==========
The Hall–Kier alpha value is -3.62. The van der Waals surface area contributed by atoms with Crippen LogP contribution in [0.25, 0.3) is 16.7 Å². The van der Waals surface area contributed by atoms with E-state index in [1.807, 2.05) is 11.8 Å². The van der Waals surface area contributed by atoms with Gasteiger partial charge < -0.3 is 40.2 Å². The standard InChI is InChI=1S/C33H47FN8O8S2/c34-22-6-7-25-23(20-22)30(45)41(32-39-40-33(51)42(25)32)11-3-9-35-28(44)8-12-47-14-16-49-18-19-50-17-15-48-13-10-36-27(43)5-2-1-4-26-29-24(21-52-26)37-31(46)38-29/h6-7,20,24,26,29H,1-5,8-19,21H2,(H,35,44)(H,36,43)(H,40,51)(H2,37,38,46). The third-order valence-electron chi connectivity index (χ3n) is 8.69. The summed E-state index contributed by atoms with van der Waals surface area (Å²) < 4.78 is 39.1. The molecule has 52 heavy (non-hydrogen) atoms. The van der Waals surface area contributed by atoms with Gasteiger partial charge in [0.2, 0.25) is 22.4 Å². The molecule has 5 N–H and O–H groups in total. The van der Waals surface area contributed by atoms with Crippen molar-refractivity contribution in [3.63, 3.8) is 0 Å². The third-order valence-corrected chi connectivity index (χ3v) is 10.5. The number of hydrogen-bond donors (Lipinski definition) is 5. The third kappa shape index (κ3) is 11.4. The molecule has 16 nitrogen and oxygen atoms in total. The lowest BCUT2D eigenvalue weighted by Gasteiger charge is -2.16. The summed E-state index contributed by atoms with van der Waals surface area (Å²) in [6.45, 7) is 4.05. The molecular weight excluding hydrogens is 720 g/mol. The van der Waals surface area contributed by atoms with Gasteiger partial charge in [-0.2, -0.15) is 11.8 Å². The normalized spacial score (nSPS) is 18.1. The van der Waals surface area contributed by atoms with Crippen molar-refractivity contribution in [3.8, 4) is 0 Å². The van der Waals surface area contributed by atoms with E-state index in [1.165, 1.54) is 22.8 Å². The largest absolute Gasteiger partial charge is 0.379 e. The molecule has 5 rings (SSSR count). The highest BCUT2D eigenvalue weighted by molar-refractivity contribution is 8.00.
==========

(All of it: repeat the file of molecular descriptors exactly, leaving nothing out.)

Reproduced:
The Hall–Kier alpha value is -3.62. The van der Waals surface area contributed by atoms with Crippen LogP contribution in [0.25, 0.3) is 16.7 Å². The van der Waals surface area contributed by atoms with E-state index in [1.807, 2.05) is 11.8 Å². The van der Waals surface area contributed by atoms with Gasteiger partial charge < -0.3 is 40.2 Å². The standard InChI is InChI=1S/C33H47FN8O8S2/c34-22-6-7-25-23(20-22)30(45)41(32-39-40-33(51)42(25)32)11-3-9-35-28(44)8-12-47-14-16-49-18-19-50-17-15-48-13-10-36-27(43)5-2-1-4-26-29-24(21-52-26)37-31(46)38-29/h6-7,20,24,26,29H,1-5,8-19,21H2,(H,35,44)(H,36,43)(H,40,51)(H2,37,38,46). The third-order valence-electron chi connectivity index (χ3n) is 8.69. The summed E-state index contributed by atoms with van der Waals surface area (Å²) < 4.78 is 39.1. The molecule has 52 heavy (non-hydrogen) atoms. The van der Waals surface area contributed by atoms with Gasteiger partial charge in [0.2, 0.25) is 22.4 Å². The molecule has 5 N–H and O–H groups in total. The van der Waals surface area contributed by atoms with Crippen molar-refractivity contribution in [3.63, 3.8) is 0 Å². The third-order valence-corrected chi connectivity index (χ3v) is 10.5. The number of hydrogen-bond donors (Lipinski definition) is 5. The third kappa shape index (κ3) is 11.4. The molecule has 16 nitrogen and oxygen atoms in total. The lowest BCUT2D eigenvalue weighted by Gasteiger charge is -2.16. The summed E-state index contributed by atoms with van der Waals surface area (Å²) in [6.45, 7) is 4.05. The molecular weight excluding hydrogens is 720 g/mol. The van der Waals surface area contributed by atoms with Gasteiger partial charge in [-0.2, -0.15) is 11.8 Å². The normalized spacial score (nSPS) is 18.1. The van der Waals surface area contributed by atoms with Crippen molar-refractivity contribution in [3.8, 4) is 0 Å². The van der Waals surface area contributed by atoms with E-state index in [1.165, 1.54) is 22.8 Å². The largest absolute Gasteiger partial charge is 0.379 e. The molecule has 5 rings (SSSR count). The highest BCUT2D eigenvalue weighted by molar-refractivity contribution is 8.00.